DICKENS (CHARLES) Autograph letter to John Forster, concerning the dedication of Pickwick Papers to Talfourd, [1837]
Lot 58
Sold for £1,125 (US$ 1,482) inc. premium

Lot Details
Autograph letter (first sheet only), to his intimate friend, agent and biographer, John Forster, chiding him for attempting to distract him from work ("...It is cruel of you to tempt me. I must be firm. Tomorrow morning I am bound to work, though God knows I should enjoy a ride, to an extent that you can scarcely imagine possible..."), and suggesting instead that he goes riding with Talfoud in the morning and that they then dine together ("...We will be quite alone, and make no preparation. Persuade him; tell him how much he would delight me; how delighted I should be to relax for a few hours; and how much better I should work tomorrow morning, if I had such a prospect before me..."); and holding out the ultimate threat – "Tell him in short that I will take no denial, and that if he doesn't come, I will state it in the Dedication and appeal to the Public"; and suggesting that he "walk round this way to-night" and tell him what he has done; promising that "If I have reached the point I want to arrive at", he will "steal out to Pulteney Street", 2 pages, on writing paper blind-stamped with a crown [?Bath paper], lightly stained and splitting at folds, 8vo, "Doughty Street./ Friday noon", [April or first week of May 1837]


  • A HITHERTO UNKNOWN LETTER BY DICKENS TO FORSTER, MAKING LIGHT OF HIS FORTHCOMING DEDICATION OF THE PICKWICK PAPERS TO THOMAS NOON TALFOURD: in the event of course, his tongue-in-cheek threat that, should Talfourd fail to turn up, he "will state it in the Dedication and appeal to the Public" came to nothing, and in the famous dedication he is addressed without admonition: 'To Mr Serjeant Talfourd, MP, Etc., Etc.,/ My Dear Sir,/ If I had not enjoyed the happiness of your private friendship, I should still have dedicated this work to you, as a slight and most inadequate acknowledgment of the inestimable services you are rendering to the literature of your country, and of the lasting benefits you will confer upon the authors of this and succeeding generations, by securing to them and their descendants a permanent interest in the copyright of their works... Beside such tributes, any avowal of feeling from me, on the question to which you have devoted the combined advantages of your eloquence, character, and genius, would be powerless indeed. Nevertheless, in thus publicly expressing my deep and grateful sense of your efforts in behalf of English literature, and of those who devote themselves to the most precarious of all pursuits, I do but imperfect justice to my own strong feelings on the subject, if I do no service to you'.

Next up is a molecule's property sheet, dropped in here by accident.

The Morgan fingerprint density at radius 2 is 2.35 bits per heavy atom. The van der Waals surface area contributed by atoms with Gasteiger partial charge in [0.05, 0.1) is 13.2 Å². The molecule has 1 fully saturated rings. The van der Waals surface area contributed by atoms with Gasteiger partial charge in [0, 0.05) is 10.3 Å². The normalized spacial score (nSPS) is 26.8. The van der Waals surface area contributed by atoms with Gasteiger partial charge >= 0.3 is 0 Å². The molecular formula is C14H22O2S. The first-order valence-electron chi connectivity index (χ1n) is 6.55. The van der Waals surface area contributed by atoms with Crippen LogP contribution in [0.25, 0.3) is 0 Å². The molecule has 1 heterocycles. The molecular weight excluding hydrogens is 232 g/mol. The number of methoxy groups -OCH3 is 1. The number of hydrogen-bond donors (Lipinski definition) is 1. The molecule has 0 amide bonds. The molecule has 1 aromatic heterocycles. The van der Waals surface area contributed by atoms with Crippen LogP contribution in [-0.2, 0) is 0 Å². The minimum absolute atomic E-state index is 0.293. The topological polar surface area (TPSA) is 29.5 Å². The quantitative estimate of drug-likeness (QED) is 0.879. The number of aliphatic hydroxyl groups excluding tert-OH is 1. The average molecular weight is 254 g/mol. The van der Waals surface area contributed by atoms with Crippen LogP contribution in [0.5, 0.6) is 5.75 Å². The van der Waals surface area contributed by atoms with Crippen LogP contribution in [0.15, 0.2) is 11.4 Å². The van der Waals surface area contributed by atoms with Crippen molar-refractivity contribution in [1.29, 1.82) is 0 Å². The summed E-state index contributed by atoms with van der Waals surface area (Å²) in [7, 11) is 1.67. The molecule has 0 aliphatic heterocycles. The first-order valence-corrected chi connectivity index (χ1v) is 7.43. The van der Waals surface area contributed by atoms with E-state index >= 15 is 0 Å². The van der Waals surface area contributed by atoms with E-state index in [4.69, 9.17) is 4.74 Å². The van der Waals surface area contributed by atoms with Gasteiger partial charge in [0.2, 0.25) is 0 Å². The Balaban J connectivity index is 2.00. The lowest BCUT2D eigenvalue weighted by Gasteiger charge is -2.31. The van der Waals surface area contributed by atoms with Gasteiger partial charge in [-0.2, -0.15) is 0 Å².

Like many early Dickens letters, this is undated, except by day of the week. However it clearly predates the dedication to Pickwick (dated 27 September 1837), while the Doughty Street address and fact that it is not written on mourning paper indicates that it was written in April (when he moved to his new address) or the first week of May 1837 (Mary Hogarth dying on the 7th), and certainly before December 1838, when he left Doughty Street. This is confirmed by the handwriting, which closely resembles that of a letter to Beard, probably written on 12 April 1837, especially as regards the pot-hook 'M' of the salutation, which evolved into its more familiar form in February 1838, as well as such particulars as the manner of writing the 'I' pronoun, besides its overall appearance (see the discussion in the Pilgrim Edition of The Letters of Charles Dickens, vol. i., 1965, p, xxv, and illustration; where our letter is not printed). Dickens was at this time working on Pickwick, which was not to be finished until October, and was in addition hard at work on Oliver Twist, which he had begun in January 1837. So he was indeed, as he tells Forster, "bound to work".

    This letter derives from the Talfourd-Ely papers: for other Dickens letters from this source, see the sale in our Phillips rooms, 30 June 2000, and in our Bonhams rooms, 23 March 2004, as well as the following lot; so there is a possibility that it was given by Forster to Talfourd when passing on Dickens's jocund threat (indeed, it might have been Forster himself who removed the conjoint sheet).
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  1. Simon Roberts
    Specialist - Books, Maps, Manuscripts and Historical Photographs
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